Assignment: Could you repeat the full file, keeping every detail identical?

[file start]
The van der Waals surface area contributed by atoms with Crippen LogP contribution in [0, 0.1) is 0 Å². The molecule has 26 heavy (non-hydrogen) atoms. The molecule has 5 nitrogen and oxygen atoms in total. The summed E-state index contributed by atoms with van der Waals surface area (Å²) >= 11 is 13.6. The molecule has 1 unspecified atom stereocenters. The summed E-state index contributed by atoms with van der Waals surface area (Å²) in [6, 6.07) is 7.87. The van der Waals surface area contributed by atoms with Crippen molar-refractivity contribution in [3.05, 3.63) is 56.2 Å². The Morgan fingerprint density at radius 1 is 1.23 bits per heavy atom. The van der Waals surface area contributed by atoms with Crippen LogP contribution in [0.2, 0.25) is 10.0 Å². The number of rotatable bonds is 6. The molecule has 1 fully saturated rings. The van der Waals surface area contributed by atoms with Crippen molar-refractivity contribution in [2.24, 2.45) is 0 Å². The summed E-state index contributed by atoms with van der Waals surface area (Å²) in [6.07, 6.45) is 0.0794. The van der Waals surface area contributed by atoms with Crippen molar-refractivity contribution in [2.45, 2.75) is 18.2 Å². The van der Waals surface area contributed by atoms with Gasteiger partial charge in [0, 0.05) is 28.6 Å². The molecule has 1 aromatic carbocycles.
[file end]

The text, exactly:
The van der Waals surface area contributed by atoms with Crippen LogP contribution in [0, 0.1) is 0 Å². The molecule has 26 heavy (non-hydrogen) atoms. The molecule has 5 nitrogen and oxygen atoms in total. The summed E-state index contributed by atoms with van der Waals surface area (Å²) >= 11 is 13.6. The molecule has 1 unspecified atom stereocenters. The summed E-state index contributed by atoms with van der Waals surface area (Å²) in [6, 6.07) is 7.87. The van der Waals surface area contributed by atoms with Crippen molar-refractivity contribution in [3.05, 3.63) is 56.2 Å². The Morgan fingerprint density at radius 1 is 1.23 bits per heavy atom. The van der Waals surface area contributed by atoms with Crippen LogP contribution in [0.2, 0.25) is 10.0 Å². The number of rotatable bonds is 6. The molecule has 1 fully saturated rings. The van der Waals surface area contributed by atoms with Crippen molar-refractivity contribution in [2.24, 2.45) is 0 Å². The summed E-state index contributed by atoms with van der Waals surface area (Å²) in [6.07, 6.45) is 0.0794. The van der Waals surface area contributed by atoms with Crippen molar-refractivity contribution in [2.45, 2.75) is 18.2 Å². The van der Waals surface area contributed by atoms with Gasteiger partial charge in [0, 0.05) is 28.6 Å². The molecule has 1 aromatic carbocycles.